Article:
Jay Allen Sanford 1 p.m., May 4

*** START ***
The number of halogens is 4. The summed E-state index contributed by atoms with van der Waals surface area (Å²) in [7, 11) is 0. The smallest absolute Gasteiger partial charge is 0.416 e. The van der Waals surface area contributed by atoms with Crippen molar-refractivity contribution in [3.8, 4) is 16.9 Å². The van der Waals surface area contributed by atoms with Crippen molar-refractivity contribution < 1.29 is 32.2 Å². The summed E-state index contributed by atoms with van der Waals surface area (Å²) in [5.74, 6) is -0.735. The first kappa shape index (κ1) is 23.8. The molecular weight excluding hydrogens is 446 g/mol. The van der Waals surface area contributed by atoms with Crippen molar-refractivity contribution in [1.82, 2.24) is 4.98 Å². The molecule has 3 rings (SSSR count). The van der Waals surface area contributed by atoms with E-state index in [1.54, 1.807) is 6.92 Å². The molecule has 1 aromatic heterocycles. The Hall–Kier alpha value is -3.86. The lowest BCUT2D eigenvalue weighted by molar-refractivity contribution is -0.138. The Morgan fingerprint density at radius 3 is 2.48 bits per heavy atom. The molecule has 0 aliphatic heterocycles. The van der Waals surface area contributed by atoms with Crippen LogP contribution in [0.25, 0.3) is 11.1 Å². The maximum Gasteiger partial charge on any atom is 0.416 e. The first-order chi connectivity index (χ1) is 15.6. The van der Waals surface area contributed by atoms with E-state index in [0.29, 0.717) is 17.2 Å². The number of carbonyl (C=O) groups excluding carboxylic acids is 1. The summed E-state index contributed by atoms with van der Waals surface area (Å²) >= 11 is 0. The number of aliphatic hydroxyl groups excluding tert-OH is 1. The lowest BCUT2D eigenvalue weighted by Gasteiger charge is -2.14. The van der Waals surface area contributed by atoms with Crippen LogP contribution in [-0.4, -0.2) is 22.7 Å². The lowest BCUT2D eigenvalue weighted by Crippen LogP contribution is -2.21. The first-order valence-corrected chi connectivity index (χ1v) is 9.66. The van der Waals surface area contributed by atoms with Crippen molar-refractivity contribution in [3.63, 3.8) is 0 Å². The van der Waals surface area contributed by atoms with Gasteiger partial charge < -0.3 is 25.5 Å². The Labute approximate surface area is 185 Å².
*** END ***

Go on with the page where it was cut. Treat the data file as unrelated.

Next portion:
Director Neil Burger’s remake of the French hit The Intouchables tells the story of Phillip, an unhappy (but fabulously wealthy) quadriplegic (Bryan Cranston) who decides to tempt fate by hiring the least competent life auxiliary he can find: Dell, a broke ex-con (Kevin Hart) who thought he was applying to be a janitor in Phillip’s building. Maybe this guy will honor his demand that no extraordinary measures be taken to revive him if he stops breathing, unlike his strangely devoted executive Yvonne (Nicole Kidman). The resulting drama is a strange sort of failure: the pair prove adept at underplaying off each other — minimal mugging from Hart, minimal intensity from Cranston — and they get any number of quiet moments just right. But the loud moments — there are several, and they are important, especially in a yarn as generally subdued as this one — they get weirdly wrong. Pasts are confronted, fortunes are raged against, and lives are changed; but it’s somehow hard to care. Something crucial is missing every time, and after a while, it’s hard not to wonder what got left on the cutting room floor. As part of its story, The Upside strives to make the case that opera is worth loving; it might have done well to borrow from the pathos and passion that help make it so. 2019.